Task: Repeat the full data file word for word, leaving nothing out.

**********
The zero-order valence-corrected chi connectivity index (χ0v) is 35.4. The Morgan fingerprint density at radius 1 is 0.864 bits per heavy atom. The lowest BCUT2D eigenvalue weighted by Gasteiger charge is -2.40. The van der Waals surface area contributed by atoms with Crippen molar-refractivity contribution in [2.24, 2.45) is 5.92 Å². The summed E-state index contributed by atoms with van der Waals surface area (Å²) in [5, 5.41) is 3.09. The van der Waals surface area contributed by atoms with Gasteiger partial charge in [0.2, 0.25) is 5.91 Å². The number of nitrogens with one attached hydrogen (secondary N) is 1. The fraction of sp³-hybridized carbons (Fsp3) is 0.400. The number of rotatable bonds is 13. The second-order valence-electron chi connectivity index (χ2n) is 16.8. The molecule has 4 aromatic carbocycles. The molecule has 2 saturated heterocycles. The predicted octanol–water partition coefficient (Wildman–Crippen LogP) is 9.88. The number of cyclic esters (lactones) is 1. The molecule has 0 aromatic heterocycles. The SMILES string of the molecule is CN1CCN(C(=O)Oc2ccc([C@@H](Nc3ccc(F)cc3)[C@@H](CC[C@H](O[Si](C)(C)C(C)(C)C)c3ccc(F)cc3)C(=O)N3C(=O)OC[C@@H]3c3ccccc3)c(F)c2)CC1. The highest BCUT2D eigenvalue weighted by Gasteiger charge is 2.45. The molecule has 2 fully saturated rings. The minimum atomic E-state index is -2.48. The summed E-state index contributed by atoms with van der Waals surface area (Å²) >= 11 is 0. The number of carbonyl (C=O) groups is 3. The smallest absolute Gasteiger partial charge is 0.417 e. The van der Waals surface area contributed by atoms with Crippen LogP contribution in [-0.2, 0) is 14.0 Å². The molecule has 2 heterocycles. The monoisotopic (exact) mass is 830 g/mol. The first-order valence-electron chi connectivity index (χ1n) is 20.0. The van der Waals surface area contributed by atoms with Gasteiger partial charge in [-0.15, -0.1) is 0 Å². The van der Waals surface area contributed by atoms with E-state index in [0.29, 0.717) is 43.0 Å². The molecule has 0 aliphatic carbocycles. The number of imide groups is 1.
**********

The zero-order valence-corrected chi connectivity index (χ0v) is 35.4. The Morgan fingerprint density at radius 1 is 0.864 bits per heavy atom. The lowest BCUT2D eigenvalue weighted by Gasteiger charge is -2.40. The van der Waals surface area contributed by atoms with Crippen molar-refractivity contribution in [2.24, 2.45) is 5.92 Å². The summed E-state index contributed by atoms with van der Waals surface area (Å²) in [5, 5.41) is 3.09. The van der Waals surface area contributed by atoms with Gasteiger partial charge in [0.2, 0.25) is 5.91 Å². The number of nitrogens with one attached hydrogen (secondary N) is 1. The fraction of sp³-hybridized carbons (Fsp3) is 0.400. The number of rotatable bonds is 13. The second-order valence-electron chi connectivity index (χ2n) is 16.8. The molecule has 4 aromatic carbocycles. The molecule has 2 saturated heterocycles. The predicted octanol–water partition coefficient (Wildman–Crippen LogP) is 9.88. The number of cyclic esters (lactones) is 1. The molecule has 0 aromatic heterocycles. The SMILES string of the molecule is CN1CCN(C(=O)Oc2ccc([C@@H](Nc3ccc(F)cc3)[C@@H](CC[C@H](O[Si](C)(C)C(C)(C)C)c3ccc(F)cc3)C(=O)N3C(=O)OC[C@@H]3c3ccccc3)c(F)c2)CC1. The highest BCUT2D eigenvalue weighted by Gasteiger charge is 2.45. The molecule has 2 fully saturated rings. The minimum atomic E-state index is -2.48. The summed E-state index contributed by atoms with van der Waals surface area (Å²) >= 11 is 0. The number of carbonyl (C=O) groups is 3. The smallest absolute Gasteiger partial charge is 0.417 e. The van der Waals surface area contributed by atoms with Crippen LogP contribution in [-0.2, 0) is 14.0 Å². The molecule has 2 heterocycles. The monoisotopic (exact) mass is 830 g/mol. The first-order valence-electron chi connectivity index (χ1n) is 20.0. The van der Waals surface area contributed by atoms with Gasteiger partial charge in [-0.15, -0.1) is 0 Å². The van der Waals surface area contributed by atoms with E-state index in [0.29, 0.717) is 43.0 Å². The molecule has 0 aliphatic carbocycles. The number of imide groups is 1.